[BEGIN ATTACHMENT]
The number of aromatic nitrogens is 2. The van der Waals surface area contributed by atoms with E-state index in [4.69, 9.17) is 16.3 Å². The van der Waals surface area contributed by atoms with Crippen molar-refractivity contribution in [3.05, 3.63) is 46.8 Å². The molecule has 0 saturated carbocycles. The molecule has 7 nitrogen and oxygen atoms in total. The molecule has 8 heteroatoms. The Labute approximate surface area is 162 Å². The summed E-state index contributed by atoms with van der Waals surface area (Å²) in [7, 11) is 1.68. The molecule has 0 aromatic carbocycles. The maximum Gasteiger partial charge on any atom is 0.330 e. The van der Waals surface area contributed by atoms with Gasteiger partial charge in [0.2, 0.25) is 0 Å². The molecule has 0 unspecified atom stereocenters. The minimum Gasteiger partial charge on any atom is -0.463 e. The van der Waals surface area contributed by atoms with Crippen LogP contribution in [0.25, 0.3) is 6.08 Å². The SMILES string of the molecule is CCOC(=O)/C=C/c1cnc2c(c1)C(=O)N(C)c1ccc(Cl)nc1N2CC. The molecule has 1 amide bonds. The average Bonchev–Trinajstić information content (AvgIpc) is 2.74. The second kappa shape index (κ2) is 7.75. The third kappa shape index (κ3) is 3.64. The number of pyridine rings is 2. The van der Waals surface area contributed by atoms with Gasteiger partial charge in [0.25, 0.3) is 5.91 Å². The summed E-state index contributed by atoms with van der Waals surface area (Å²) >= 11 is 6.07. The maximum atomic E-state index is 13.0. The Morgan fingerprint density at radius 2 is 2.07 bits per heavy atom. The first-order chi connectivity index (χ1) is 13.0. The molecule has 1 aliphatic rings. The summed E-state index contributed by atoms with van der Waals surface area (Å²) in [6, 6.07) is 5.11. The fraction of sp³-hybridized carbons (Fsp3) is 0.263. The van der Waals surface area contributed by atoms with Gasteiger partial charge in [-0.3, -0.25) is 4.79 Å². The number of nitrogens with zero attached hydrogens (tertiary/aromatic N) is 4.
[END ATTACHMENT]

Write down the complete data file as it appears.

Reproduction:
The number of aromatic nitrogens is 2. The van der Waals surface area contributed by atoms with E-state index in [4.69, 9.17) is 16.3 Å². The van der Waals surface area contributed by atoms with Crippen molar-refractivity contribution in [3.05, 3.63) is 46.8 Å². The molecule has 0 saturated carbocycles. The molecule has 7 nitrogen and oxygen atoms in total. The molecule has 8 heteroatoms. The Labute approximate surface area is 162 Å². The summed E-state index contributed by atoms with van der Waals surface area (Å²) in [7, 11) is 1.68. The molecule has 0 aromatic carbocycles. The maximum Gasteiger partial charge on any atom is 0.330 e. The van der Waals surface area contributed by atoms with Gasteiger partial charge in [0.2, 0.25) is 0 Å². The molecule has 0 unspecified atom stereocenters. The minimum Gasteiger partial charge on any atom is -0.463 e. The van der Waals surface area contributed by atoms with Crippen LogP contribution in [0.25, 0.3) is 6.08 Å². The SMILES string of the molecule is CCOC(=O)/C=C/c1cnc2c(c1)C(=O)N(C)c1ccc(Cl)nc1N2CC. The molecule has 1 amide bonds. The average Bonchev–Trinajstić information content (AvgIpc) is 2.74. The second kappa shape index (κ2) is 7.75. The third kappa shape index (κ3) is 3.64. The number of pyridine rings is 2. The van der Waals surface area contributed by atoms with Gasteiger partial charge in [0.25, 0.3) is 5.91 Å². The summed E-state index contributed by atoms with van der Waals surface area (Å²) >= 11 is 6.07. The maximum atomic E-state index is 13.0. The Morgan fingerprint density at radius 2 is 2.07 bits per heavy atom. The first-order chi connectivity index (χ1) is 13.0. The molecule has 1 aliphatic rings. The summed E-state index contributed by atoms with van der Waals surface area (Å²) in [6, 6.07) is 5.11. The fraction of sp³-hybridized carbons (Fsp3) is 0.263. The van der Waals surface area contributed by atoms with Gasteiger partial charge in [-0.3, -0.25) is 4.79 Å². The number of nitrogens with zero attached hydrogens (tertiary/aromatic N) is 4.